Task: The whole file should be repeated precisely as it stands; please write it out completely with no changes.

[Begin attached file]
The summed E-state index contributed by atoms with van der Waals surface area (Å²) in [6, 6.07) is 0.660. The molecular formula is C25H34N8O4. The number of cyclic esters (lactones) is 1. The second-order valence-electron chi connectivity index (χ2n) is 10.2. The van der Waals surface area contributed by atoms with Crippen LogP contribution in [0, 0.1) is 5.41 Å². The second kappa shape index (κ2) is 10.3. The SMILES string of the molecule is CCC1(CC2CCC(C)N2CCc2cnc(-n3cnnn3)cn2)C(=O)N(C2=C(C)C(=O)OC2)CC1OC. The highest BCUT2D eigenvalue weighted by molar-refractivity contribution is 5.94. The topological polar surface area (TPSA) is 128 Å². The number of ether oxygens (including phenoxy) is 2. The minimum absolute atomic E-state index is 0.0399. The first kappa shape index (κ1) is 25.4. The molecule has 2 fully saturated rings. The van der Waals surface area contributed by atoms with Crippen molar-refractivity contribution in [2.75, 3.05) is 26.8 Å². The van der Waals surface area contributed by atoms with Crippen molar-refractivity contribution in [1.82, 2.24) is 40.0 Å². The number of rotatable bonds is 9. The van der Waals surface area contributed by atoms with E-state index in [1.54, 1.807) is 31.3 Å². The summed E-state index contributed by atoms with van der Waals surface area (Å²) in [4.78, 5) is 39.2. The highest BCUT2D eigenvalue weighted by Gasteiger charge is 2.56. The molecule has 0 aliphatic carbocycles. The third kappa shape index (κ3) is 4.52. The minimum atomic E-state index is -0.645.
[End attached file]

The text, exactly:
The summed E-state index contributed by atoms with van der Waals surface area (Å²) in [6, 6.07) is 0.660. The molecular formula is C25H34N8O4. The number of cyclic esters (lactones) is 1. The second-order valence-electron chi connectivity index (χ2n) is 10.2. The van der Waals surface area contributed by atoms with Crippen LogP contribution in [0, 0.1) is 5.41 Å². The second kappa shape index (κ2) is 10.3. The SMILES string of the molecule is CCC1(CC2CCC(C)N2CCc2cnc(-n3cnnn3)cn2)C(=O)N(C2=C(C)C(=O)OC2)CC1OC. The highest BCUT2D eigenvalue weighted by molar-refractivity contribution is 5.94. The topological polar surface area (TPSA) is 128 Å². The number of ether oxygens (including phenoxy) is 2. The minimum absolute atomic E-state index is 0.0399. The first kappa shape index (κ1) is 25.4. The molecule has 2 fully saturated rings. The van der Waals surface area contributed by atoms with Crippen molar-refractivity contribution in [2.75, 3.05) is 26.8 Å². The van der Waals surface area contributed by atoms with Crippen molar-refractivity contribution in [1.82, 2.24) is 40.0 Å². The number of rotatable bonds is 9. The van der Waals surface area contributed by atoms with E-state index in [1.54, 1.807) is 31.3 Å². The summed E-state index contributed by atoms with van der Waals surface area (Å²) in [4.78, 5) is 39.2. The highest BCUT2D eigenvalue weighted by Gasteiger charge is 2.56. The molecule has 0 aliphatic carbocycles. The third kappa shape index (κ3) is 4.52. The minimum atomic E-state index is -0.645.